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Vol. LXI, No. 17
August 21, 2009
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In RePORTER, a Mandate Fulfilled
New Funding Database Offers Customized Searches

On the front page...

Now available for test drive, this baby is sleek, fast and handles beautifully.

Only it’s not a car. It’s a database.

The Office of Extramural Research has launched RePORTER, a brand new tool for searching all NIH-funded projects.

Available on the Research Portfolio Online Reporting Tool (RePORT) web site at http://report.nih.gov, RePORTER (the RePORT Expenditures and Results module) is already garnering praise from journalists, science bloggers and grantees.

It will replace CRISP, NIH’s veteran database of federally funded biomedical research projects, including those in our sister HHS agencies.

Continued...


The RePORTER development team

The RePORTER development team includes (front row, from l) John Lee, Don Tiedemann, Tim Hays, Pete Morton, Jim Onken, Ruby Gill. At rear are (from l) Dave Stenger, R.K. Allam, Sandeep Somaiya, Jerry Sandhu, Amir Venegas, Raid Yaman.

Photo: Elise Rabin

“RePORTER builds on CRISP,” says Dr. James Onken, special assistant to NIH acting deputy director for extramural research Dr. Sally Rockey. Onken, the officer closest to the project, has been with NIH for 20 years.

In software years, CRISP is not a youthful character.

“CRISP will go away around Sept. 1,” says Onken. “The CRISP URL [web address] will then be redirected to RePORTER.”

The consensus is that this is a welcome improvement.

“RePORTER provides a more user-friendly interface,” Onken explains. “Now, in CRISP, you can’t export to Excel, for example. We’ve added new query fields to RePORTER, more search options.”

The most significant change is that RePORTER satisfies a mandate of the NIH Reform Act: that NIH provide an open and electronic tool for searching NIH-funded research projects by category of research and access to publications and patents associated with those projects.

“So NIH now provides lists of projects in 215 research, condition or disease categories (RCDC),” explains Onken. “Until FY 2008, the NIH Budget Office provided budget figures in aggregate for the 215…but RePORTER allows you to search for individual projects in these categories.”

Complete listings for each category are also available on the RePORT web site at www.report.nih.gov/rcdc/categories/.

RePORTER is now an essential part of NIH, available through the RePORT web site. It also includes: NIH biennial reports developed by the ICs and the NIH Office of Science Policy; access to budget information and other reports generated by the Division of Information Services in OER’s Office of Research Information Systems; and research results and other products as they become available. The charts available on the RePORT site also include “geographic visualizations”—maps—of awardee location.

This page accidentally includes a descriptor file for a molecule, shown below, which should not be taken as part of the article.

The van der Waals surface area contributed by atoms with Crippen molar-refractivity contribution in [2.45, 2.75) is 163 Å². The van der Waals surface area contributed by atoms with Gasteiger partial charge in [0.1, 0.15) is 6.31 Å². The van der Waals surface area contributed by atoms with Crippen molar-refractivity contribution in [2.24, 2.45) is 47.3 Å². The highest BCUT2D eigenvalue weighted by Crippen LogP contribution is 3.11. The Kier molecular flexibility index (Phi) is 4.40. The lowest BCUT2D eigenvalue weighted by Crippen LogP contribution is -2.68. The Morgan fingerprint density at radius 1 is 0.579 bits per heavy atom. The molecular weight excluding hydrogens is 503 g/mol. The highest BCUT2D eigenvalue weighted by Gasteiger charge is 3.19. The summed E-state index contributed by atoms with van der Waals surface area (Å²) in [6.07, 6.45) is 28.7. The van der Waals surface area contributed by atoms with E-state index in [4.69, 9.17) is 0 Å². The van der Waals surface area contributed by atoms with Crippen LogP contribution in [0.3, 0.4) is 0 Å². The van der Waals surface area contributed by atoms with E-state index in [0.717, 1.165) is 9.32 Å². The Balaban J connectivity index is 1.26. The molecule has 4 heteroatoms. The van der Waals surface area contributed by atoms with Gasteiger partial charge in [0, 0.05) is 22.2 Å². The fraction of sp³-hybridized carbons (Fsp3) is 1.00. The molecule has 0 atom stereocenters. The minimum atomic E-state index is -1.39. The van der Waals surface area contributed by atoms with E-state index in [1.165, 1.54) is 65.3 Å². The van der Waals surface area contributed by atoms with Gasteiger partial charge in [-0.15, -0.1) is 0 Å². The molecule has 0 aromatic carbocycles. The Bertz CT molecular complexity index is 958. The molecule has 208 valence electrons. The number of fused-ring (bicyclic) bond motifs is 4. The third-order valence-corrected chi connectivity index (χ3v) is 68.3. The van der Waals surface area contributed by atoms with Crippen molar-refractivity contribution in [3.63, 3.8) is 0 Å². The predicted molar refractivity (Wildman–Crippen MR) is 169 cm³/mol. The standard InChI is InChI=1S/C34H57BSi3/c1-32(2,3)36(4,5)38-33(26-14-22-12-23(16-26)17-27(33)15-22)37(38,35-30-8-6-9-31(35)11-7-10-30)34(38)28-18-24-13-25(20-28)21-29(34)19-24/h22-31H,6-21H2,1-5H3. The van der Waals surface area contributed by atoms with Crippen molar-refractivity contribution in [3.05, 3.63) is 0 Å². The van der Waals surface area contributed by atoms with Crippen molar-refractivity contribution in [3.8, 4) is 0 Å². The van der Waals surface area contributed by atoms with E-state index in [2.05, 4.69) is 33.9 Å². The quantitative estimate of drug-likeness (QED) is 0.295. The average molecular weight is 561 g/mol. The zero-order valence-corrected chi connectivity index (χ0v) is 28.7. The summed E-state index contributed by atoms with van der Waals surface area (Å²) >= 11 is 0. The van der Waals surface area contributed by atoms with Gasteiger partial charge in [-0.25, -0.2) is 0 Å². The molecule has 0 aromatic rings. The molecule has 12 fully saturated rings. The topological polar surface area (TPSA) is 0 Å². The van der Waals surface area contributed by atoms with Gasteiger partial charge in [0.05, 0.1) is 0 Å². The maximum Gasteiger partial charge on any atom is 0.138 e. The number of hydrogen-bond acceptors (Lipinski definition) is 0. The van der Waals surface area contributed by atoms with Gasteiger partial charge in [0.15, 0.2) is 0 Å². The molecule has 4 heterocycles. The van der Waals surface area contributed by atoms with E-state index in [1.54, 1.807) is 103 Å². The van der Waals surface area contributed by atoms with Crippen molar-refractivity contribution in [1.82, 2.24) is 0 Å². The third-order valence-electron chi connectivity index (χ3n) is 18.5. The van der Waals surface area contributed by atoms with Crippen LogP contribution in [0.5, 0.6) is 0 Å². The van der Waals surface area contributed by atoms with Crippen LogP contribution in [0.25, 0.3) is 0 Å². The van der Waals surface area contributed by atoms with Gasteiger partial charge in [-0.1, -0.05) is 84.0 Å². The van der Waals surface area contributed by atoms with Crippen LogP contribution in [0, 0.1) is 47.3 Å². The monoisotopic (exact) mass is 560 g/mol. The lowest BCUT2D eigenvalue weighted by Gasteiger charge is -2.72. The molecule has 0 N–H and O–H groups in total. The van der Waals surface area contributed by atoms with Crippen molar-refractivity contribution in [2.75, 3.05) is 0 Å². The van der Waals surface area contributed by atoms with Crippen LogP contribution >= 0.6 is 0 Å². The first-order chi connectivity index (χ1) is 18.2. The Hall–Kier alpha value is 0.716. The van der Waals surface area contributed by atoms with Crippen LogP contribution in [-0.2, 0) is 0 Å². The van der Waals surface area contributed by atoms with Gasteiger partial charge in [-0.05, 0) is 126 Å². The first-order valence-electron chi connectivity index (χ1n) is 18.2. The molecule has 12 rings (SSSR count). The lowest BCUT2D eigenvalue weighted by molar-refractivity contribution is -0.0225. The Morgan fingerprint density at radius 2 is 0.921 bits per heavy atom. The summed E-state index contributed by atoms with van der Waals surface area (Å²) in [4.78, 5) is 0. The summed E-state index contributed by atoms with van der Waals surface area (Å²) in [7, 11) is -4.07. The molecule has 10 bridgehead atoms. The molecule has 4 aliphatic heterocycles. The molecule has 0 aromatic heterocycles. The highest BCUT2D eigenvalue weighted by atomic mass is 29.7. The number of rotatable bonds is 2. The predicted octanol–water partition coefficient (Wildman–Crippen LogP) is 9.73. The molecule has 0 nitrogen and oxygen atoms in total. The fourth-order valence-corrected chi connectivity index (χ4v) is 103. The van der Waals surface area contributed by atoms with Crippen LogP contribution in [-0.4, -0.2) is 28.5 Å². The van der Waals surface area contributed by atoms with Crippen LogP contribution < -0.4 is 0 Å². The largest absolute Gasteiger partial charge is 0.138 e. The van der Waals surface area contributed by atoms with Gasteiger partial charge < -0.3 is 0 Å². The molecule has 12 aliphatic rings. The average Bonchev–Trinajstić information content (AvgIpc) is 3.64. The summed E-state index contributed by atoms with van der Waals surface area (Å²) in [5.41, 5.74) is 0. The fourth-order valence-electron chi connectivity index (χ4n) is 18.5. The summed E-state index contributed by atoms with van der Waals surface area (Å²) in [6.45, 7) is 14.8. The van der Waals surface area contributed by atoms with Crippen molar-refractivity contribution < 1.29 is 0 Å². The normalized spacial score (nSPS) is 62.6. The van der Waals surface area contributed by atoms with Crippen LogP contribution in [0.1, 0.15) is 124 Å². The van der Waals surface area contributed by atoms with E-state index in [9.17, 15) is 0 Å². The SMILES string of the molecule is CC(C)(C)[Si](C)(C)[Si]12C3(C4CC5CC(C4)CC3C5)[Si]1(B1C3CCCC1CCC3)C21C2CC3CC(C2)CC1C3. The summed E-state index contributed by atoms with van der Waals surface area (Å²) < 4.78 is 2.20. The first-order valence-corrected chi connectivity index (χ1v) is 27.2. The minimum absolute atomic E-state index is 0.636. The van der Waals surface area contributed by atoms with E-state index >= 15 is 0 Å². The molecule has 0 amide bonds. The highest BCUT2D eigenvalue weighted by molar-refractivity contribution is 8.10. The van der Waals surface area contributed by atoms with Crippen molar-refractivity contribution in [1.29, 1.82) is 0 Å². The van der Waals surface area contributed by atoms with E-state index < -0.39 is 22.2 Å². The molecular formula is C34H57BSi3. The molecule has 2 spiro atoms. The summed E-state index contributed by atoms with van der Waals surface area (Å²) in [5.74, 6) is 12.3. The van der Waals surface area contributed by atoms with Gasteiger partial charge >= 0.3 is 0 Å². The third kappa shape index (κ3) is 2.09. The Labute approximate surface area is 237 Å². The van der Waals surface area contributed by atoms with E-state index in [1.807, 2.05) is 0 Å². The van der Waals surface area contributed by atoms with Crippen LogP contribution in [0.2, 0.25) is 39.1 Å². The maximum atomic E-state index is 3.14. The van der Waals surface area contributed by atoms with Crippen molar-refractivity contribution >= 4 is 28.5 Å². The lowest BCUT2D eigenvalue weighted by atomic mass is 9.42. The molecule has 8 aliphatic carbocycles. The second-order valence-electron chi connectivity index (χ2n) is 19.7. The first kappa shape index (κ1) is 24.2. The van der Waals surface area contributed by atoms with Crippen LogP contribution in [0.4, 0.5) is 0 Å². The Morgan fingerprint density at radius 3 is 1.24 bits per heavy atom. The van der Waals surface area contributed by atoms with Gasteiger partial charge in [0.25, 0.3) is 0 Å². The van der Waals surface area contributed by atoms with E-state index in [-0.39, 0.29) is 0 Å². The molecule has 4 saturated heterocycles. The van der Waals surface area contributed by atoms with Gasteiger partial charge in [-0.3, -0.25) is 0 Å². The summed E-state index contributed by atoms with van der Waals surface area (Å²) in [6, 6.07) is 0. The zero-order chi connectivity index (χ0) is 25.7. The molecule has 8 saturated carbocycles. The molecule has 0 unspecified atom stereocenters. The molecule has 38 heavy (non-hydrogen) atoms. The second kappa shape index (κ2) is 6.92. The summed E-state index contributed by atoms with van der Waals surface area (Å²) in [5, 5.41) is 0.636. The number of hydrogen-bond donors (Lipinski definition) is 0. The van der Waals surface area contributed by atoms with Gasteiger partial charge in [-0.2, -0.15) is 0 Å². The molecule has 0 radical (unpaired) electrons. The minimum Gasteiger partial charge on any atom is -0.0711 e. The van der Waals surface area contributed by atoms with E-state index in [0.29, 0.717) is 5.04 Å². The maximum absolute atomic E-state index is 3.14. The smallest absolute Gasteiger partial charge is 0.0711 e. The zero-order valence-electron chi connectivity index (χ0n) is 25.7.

A screen shot of the new RePORTER tool. CRISP, the old online database, will retire by September 2009.
RePORTER is freely searchable by awardee institution, investigator, congressional district and more. You can find dollar amounts and the study sections that reviewed the respective grants, as well as links to patents and papers.

Clicking a checkbox allows you to search exclusively for projects funded by the American Recovery and Reinvestment Act of 2009 (ARRA). Project listings cite total award by fiscal year and awarding institute/center.

Who will visit RePORTER?

“It was amazing to me to find out how broadly RePORTER is being used,” Onken says. It’s designed to help advocacy groups, applicants, grantees, policy analysts, scientists in a university or private firm, students, writers and any other folks needing in-depth information.

“Say your mother has a particular disease,” he says. “You can search for related NIH-funded projects and get access to the latest results of that research. RePORTER will send you to PubMed for abstracts or PubMed Central for full text.”

It’s true that B.R. (Before RePORTER), the information was out there, but it wasn’t as coherent, retrievable or current.

“Private firms and others are already doing this,” Onken explains. “They will scrape [that is, data-mine] the CRISP web site or get a copy of the database from OER, combine it with other information and make it available to the public. So perhaps we’ll benefit from being proactive. As the more authoritative source, we can better control the quality [of what the public can find].”

Looking ahead, Onken sees “an industry growing up now, around all these databases, studying the research enterprise itself, what is sometimes referred to as ‘the science of science.’”

This project’s gestation has been brief. To give birth to it so swiftly, OER folks really doubled down.

“It’s still evolving,” says Onken, “with other enhancements to make it more useful.”

RSS feeds—a way to subscribe to electronic updates—are in the plans. Meanwhile, OER has provided the ICs with a RePORTER widget for their web sites.

It’s all useful—and it’s cool. Onken, a veteran planning and evaluation officer, seems gratified.

“The public has a right to know,” he says, “what has resulted from the spending of tax dollars. In this day of transparency and open government, it fits in with that spirit.”

To learn more, visit http://report.nih.gov.

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